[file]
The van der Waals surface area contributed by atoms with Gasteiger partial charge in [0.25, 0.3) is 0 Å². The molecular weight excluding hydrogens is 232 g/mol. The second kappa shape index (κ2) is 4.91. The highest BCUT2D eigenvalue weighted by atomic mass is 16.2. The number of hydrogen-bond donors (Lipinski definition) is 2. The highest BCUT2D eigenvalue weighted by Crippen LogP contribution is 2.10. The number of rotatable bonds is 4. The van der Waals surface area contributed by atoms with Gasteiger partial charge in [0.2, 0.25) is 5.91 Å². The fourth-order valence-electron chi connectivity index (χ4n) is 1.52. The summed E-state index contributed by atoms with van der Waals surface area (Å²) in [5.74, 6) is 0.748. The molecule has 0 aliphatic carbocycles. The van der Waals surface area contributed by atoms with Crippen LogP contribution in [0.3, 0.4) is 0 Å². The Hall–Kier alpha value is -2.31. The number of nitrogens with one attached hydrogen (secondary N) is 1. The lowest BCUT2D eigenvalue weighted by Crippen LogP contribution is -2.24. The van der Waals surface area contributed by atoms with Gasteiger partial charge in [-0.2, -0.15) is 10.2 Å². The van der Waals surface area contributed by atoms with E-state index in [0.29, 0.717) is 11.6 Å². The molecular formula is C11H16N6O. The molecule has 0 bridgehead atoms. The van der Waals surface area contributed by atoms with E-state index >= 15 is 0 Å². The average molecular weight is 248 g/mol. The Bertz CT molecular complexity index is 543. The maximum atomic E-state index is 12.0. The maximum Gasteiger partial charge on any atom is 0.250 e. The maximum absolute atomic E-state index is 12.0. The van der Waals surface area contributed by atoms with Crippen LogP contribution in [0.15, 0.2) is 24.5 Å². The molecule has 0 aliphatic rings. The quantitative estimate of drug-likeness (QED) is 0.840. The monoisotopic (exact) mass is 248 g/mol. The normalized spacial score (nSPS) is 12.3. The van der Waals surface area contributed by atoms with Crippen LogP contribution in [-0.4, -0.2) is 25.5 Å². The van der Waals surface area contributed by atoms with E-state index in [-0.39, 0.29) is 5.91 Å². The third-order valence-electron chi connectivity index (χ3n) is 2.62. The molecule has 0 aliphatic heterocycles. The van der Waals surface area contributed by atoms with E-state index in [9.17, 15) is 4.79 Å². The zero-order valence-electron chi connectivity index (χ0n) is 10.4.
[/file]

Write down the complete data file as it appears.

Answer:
The van der Waals surface area contributed by atoms with Gasteiger partial charge in [0.25, 0.3) is 0 Å². The molecular weight excluding hydrogens is 232 g/mol. The second kappa shape index (κ2) is 4.91. The highest BCUT2D eigenvalue weighted by atomic mass is 16.2. The number of hydrogen-bond donors (Lipinski definition) is 2. The highest BCUT2D eigenvalue weighted by Crippen LogP contribution is 2.10. The number of rotatable bonds is 4. The van der Waals surface area contributed by atoms with Gasteiger partial charge in [0.2, 0.25) is 5.91 Å². The fourth-order valence-electron chi connectivity index (χ4n) is 1.52. The summed E-state index contributed by atoms with van der Waals surface area (Å²) in [5.74, 6) is 0.748. The molecule has 0 aliphatic carbocycles. The van der Waals surface area contributed by atoms with Crippen LogP contribution in [0.3, 0.4) is 0 Å². The Hall–Kier alpha value is -2.31. The number of nitrogens with one attached hydrogen (secondary N) is 1. The lowest BCUT2D eigenvalue weighted by Crippen LogP contribution is -2.24. The van der Waals surface area contributed by atoms with Gasteiger partial charge in [-0.2, -0.15) is 10.2 Å². The van der Waals surface area contributed by atoms with E-state index in [0.29, 0.717) is 11.6 Å². The molecular formula is C11H16N6O. The molecule has 0 bridgehead atoms. The van der Waals surface area contributed by atoms with E-state index >= 15 is 0 Å². The average molecular weight is 248 g/mol. The Bertz CT molecular complexity index is 543. The maximum atomic E-state index is 12.0. The maximum Gasteiger partial charge on any atom is 0.250 e. The maximum absolute atomic E-state index is 12.0. The van der Waals surface area contributed by atoms with Crippen LogP contribution in [0.15, 0.2) is 24.5 Å². The molecule has 0 aliphatic rings. The quantitative estimate of drug-likeness (QED) is 0.840. The monoisotopic (exact) mass is 248 g/mol. The normalized spacial score (nSPS) is 12.3. The van der Waals surface area contributed by atoms with Crippen LogP contribution in [-0.4, -0.2) is 25.5 Å². The van der Waals surface area contributed by atoms with E-state index in [-0.39, 0.29) is 5.91 Å². The third-order valence-electron chi connectivity index (χ3n) is 2.62. The molecule has 0 aliphatic heterocycles. The van der Waals surface area contributed by atoms with E-state index in [9.17, 15) is 4.79 Å². The zero-order valence-electron chi connectivity index (χ0n) is 10.4.